Planning an overall direction for LFS

Jeremy Huntwork jhuntwork at linuxfromscratch.org
Thu Feb 28 20:40:13 PST 2008


Alexander E. Patrakov wrote:
> And here is a problem: the chosen PM affects the whole system, i.e., its choice 
> (unlike, say, the choice of an MTA) is not a local change. And, as you can see, 
> RPMs and DEBs use very different buildscripts. E.g., RPM finds the shared 
> library requirements automatically unless told otherwise. In a Debian world, 
> you'll have your package to depend on ${shlibs:Depends} and insert a call to 
> dh_shlibdeps with non-trivial flags (e.g., telling that some of the binary 
> packages, e.g., libvlc0, also come with shared libraries dependencies on which 
> should be considered) into debian/rules. Thus, I find it impossible to generate 
> a spec file for RPM and the debian directory for DPKG from the same source 
> unless both are dumbed down to "tar mode" with external buildscripts 
> (illustrated by the example below, taken from LSB - do we really want this?):

[snip]

> OTOH, generating a Slackbuild from a spec file seems to be trivial enough to be 
> automated.

I realized that taking such a variable approach as 'choose your own PM' 
would lead to such issues. The idea I had in mind to solve it would be 
to make the main spec files nothing more than perhaps very simple xml, e.g.:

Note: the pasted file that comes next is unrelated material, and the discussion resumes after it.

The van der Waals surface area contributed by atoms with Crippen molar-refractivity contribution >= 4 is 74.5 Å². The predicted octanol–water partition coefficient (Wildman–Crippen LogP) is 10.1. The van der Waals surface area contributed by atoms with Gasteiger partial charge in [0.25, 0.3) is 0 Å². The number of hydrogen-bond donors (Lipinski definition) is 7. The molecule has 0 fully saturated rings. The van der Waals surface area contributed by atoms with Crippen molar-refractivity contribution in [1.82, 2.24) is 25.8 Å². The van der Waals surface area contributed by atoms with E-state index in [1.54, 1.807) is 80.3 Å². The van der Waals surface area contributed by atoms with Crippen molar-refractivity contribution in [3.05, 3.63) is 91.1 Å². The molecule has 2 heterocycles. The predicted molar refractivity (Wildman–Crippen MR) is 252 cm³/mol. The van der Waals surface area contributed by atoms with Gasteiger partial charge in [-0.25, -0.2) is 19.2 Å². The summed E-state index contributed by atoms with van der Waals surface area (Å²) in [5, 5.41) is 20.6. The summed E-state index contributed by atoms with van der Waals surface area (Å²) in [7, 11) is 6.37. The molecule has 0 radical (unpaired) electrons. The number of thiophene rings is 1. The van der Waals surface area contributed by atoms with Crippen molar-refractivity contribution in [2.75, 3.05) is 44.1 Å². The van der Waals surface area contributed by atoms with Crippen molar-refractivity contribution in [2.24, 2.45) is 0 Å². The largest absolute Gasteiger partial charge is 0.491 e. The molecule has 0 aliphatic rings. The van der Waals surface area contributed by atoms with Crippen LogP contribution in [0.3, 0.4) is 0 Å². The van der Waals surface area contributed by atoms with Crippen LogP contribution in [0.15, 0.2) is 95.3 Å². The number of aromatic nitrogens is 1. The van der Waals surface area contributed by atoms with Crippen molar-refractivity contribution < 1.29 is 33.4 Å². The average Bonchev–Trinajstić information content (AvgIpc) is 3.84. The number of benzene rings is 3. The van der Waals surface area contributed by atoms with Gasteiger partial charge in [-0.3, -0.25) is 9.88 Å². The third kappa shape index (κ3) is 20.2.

<name>somepkg</name>
<version>1.2.3</version>
<patch>file-for-patching.patch</patch>
<configure>./configure --prefix=/usr</configure>
<build>make</build>
<install>make install</install>

Or, perhaps it could be kept in the PHP itself (or Perl or Python or 
whatever is chosen for the server).

Then, depending on which PM a user chose (or if they even chose a PM) 
the proper sort of a spec file can be generated.

I understand that a PM like RPM would need more meta data. We could 
store all necessary information in the spec file, and depending on the 
module chosen, the appropriate tags are used. Unneeded tags are simply 
ignored. For example, a simple tar-based PM method could ignore 
dependency tracking, and manual instructions can ignore everything PM 
related.

I can see the potential for more contribution in this arena, as well. 
Those who prefer a particular PM method should be inclined to help 
maintain that module.

--
JH



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